Parliamentarians in Southern Africa and civil society are pushing the IMF to issue US$3 trillion in new Special Drawing Rights so that countries can better cope with COVID-19 and return to a sound economic footing.
In addition, the lobby seeks a debt restructuring agreement for Africa, which will ultimately lead to full debt cancellation. This came out of a webinar jointly organised by the SADC Parliamentary Forum and the African Forum and Network on Debt and Development on March 15. The engagement was themed “IMF Special Drawing Rights, a Sustainable Option for Financing the Fight Against COVID-19 and Economic Recovery in Africa”.
Participants resolved that any debt relief initiative should include both private creditors and multilateral financial institutions, should holistically tackle structural biases in global financial architecture, and should eventually lead to debt cancellation.
A document issued after the meeting read, in part, “We are calling on SADC member countries to support a new allocation of IMF Special Drawing Rights (SDRs) in the amount of US$3 trillion. We believe that an allocation of this size is required to address the real needs in a decisive and sustainable way.”
SDRs are a costless IMF instrument issued to members of the institution to liquidate into hard currency or store as a reserve at their discretion. They are allocated according to a country’s financial contribution to the IMF, meaning that rich countries benefit more from the instruments than developing ones.
There have been indications that the IMF could soon issue SDRs worth between US$500 billion and US$1 trillion, but the SADC PF and AFRODAD say the figure is too low to make a meaningful impact in developing countries, hence the US$3 trillion lobby.
Opening the webinar, SADC PF Boemo emphasised that on February 5, 2021, African finance ministers had unanimously called on the IMF to issue SDRs; while also lobbying for an extension of the G20 Debt Service Suspension Initiative.
At its 48th Plenary Assembly Session in 2020, the SADC PF adopted a motion that exhorted the region to support initiatives that would result in total cancellation of Africa’s foreign debt.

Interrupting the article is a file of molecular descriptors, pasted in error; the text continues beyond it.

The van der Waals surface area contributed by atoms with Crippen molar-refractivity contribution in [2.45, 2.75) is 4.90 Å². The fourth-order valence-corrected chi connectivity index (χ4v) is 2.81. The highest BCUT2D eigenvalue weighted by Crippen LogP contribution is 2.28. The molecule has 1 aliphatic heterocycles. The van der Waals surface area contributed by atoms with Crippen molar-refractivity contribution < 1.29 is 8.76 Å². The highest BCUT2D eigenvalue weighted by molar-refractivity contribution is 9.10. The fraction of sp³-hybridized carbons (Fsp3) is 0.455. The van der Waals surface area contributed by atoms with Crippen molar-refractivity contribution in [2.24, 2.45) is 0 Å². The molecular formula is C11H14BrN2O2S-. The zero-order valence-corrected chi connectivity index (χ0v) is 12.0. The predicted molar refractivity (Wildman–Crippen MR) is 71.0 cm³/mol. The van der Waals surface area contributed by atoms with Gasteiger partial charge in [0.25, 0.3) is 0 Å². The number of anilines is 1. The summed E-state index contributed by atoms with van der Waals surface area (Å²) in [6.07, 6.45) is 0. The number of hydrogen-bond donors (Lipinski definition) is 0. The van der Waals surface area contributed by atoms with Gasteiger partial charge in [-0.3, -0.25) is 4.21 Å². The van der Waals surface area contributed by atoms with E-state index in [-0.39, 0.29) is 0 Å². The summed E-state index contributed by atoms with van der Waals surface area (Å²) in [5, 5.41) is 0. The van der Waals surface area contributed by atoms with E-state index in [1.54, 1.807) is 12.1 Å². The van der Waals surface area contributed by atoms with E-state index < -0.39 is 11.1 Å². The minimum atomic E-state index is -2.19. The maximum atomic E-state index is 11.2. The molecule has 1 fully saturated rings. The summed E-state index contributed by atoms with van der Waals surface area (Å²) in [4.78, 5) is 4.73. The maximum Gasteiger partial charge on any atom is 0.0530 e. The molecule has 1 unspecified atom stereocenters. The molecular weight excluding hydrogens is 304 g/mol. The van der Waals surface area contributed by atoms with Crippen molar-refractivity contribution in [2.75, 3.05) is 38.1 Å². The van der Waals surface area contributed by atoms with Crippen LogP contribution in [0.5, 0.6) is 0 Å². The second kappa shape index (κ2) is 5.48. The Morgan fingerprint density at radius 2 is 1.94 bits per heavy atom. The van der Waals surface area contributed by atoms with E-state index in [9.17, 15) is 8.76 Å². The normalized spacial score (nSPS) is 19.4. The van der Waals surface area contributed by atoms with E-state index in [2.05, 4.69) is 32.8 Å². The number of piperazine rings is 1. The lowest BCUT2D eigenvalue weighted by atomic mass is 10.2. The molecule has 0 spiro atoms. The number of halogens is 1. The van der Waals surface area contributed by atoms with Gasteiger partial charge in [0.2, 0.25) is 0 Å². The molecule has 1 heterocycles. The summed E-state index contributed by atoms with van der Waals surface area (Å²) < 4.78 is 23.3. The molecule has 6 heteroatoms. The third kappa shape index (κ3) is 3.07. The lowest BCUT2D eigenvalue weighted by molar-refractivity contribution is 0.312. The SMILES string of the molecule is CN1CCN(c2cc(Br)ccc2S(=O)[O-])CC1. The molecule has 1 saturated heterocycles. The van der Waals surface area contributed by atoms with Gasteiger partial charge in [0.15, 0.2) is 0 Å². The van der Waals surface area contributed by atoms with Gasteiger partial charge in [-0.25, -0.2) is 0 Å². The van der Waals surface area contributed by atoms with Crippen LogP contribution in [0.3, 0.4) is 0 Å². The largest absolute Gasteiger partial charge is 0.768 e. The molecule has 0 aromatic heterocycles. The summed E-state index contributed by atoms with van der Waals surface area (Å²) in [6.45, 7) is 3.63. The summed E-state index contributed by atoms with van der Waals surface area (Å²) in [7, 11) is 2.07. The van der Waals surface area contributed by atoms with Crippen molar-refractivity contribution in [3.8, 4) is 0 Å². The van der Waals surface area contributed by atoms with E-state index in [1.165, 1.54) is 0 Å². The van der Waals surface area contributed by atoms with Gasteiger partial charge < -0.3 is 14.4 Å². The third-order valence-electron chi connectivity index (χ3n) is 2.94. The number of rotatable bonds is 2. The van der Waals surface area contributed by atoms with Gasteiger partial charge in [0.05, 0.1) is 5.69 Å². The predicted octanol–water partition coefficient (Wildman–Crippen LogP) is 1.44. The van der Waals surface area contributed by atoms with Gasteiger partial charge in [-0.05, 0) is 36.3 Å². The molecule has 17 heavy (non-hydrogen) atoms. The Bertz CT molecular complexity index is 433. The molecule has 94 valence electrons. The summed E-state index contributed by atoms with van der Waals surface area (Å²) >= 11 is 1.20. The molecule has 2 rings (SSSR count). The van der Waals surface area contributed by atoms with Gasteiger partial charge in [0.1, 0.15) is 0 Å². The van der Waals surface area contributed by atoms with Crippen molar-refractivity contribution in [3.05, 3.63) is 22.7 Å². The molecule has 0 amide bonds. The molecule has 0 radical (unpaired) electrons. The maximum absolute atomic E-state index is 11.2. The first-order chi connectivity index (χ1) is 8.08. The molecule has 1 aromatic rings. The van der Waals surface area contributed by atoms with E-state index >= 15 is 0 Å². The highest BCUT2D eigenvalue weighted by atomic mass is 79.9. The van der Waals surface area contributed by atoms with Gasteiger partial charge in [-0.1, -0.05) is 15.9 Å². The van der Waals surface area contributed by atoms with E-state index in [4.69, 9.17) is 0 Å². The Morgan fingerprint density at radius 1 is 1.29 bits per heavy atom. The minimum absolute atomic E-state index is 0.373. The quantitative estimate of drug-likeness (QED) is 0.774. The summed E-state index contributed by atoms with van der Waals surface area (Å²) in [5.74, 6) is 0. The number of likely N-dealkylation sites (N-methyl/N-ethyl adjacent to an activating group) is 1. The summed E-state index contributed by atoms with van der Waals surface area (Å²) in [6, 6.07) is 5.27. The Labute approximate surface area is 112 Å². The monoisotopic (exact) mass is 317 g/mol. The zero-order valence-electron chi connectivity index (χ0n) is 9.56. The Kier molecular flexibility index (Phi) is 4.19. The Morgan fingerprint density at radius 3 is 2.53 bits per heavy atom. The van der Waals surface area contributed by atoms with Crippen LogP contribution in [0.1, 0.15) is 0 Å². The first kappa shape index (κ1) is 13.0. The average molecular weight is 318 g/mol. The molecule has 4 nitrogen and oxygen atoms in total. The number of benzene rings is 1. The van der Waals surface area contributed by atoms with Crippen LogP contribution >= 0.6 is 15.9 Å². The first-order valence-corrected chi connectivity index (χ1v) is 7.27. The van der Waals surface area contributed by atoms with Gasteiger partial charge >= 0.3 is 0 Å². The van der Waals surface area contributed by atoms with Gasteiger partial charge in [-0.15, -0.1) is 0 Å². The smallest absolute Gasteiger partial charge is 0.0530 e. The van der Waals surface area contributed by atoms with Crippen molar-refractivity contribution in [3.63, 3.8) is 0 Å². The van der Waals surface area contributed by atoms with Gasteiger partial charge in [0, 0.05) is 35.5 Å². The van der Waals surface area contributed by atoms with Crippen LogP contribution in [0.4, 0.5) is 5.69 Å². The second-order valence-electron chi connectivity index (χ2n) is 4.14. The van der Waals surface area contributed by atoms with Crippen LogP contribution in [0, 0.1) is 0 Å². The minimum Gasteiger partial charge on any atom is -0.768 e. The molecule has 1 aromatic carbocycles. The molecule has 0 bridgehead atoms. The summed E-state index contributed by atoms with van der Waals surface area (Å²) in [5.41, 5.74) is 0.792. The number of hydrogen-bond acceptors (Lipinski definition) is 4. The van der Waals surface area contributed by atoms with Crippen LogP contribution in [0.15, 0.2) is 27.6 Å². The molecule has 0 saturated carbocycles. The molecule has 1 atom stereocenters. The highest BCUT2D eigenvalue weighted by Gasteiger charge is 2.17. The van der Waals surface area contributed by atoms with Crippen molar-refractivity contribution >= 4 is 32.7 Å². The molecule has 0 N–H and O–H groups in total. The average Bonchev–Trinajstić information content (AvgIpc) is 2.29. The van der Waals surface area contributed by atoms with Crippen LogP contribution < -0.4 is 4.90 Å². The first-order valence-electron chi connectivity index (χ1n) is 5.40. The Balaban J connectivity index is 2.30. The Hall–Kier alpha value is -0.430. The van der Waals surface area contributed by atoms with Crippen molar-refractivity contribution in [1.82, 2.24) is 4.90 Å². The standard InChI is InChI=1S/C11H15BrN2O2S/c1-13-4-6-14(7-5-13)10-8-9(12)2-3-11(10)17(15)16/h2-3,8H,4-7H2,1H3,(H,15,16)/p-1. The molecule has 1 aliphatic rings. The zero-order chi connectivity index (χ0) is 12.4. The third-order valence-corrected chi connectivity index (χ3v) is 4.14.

AFRODAD senior policy officer Tirivangani Mutazu said the average public debt in SADC had increased from 39.2 percent of GDP in 2011 to 55 percent in 2019. And it was still rising.
“The pace of public debt accumulation has been higher for Angola, Mozambique, Zambia, Swaziland, Namibia and South Africa, where it has exceeded the regional average of 30 percent of GDP.
“In 2020, three countries were at high risk of debt distress, namely Zambia, Angola and Malawi; and two countries were in debt distress – Zimbabwe and Mozambique. For SADC market access countries (South Africa, Botswana, Namibia, Mauritius, Eswatini, and Seychelles), debt levels were considered sustainable.
“The main drivers of debt accumulation have been new borrowing, budget deficits, exchange rates depreciations, the rise in interest rates, debt-creating inflows, commodity price fluctuations and low foreign direct investments,” he said.
Mutazu said Africa needed a resolution mechanism that addressed the legality, legitimacy, and sustainability of debts.
“In addition,” he noted “parliamentarians at the SADC Parliamentary Forum and national parliaments need to urge governments to put pressure on the IMF to issue out SDRs. Particularly, African parliamentarians need to call on the IMF to issue Special Drawing Rights. The African Union, finance ministers and the UN Economic Commission for Africa have all added their voices on the need for the SDR issuance.
“In the likely event of SDR issuance, parliaments will have to play an important role in the usage, transparency and accountability of the funds. SDRs come with no IMF conditions attached. It is money that goes directly to country treasuries and national budgets.”
AFRODAD executive director Jason Braganza contextualised matters by pointing out that legislators and civil society had to explore how best to use available “instruments and policy processes to secure some form of extended debt relief, debt restructuring and ultimately debt cancellation given the manner in which some of these debts have been accrued, but also in terms of how some of our creditors have behaved in lending to some of our governments in ways that are not in keeping with high levels of transparency, governance and accountability”.
“So as we consider advocating for the issuance of drawing rights, we must also be very keen and active in advocating for equitable allocation given the special circumstances under which we are seeking this issuance of new Special Drawing Rights,” he added.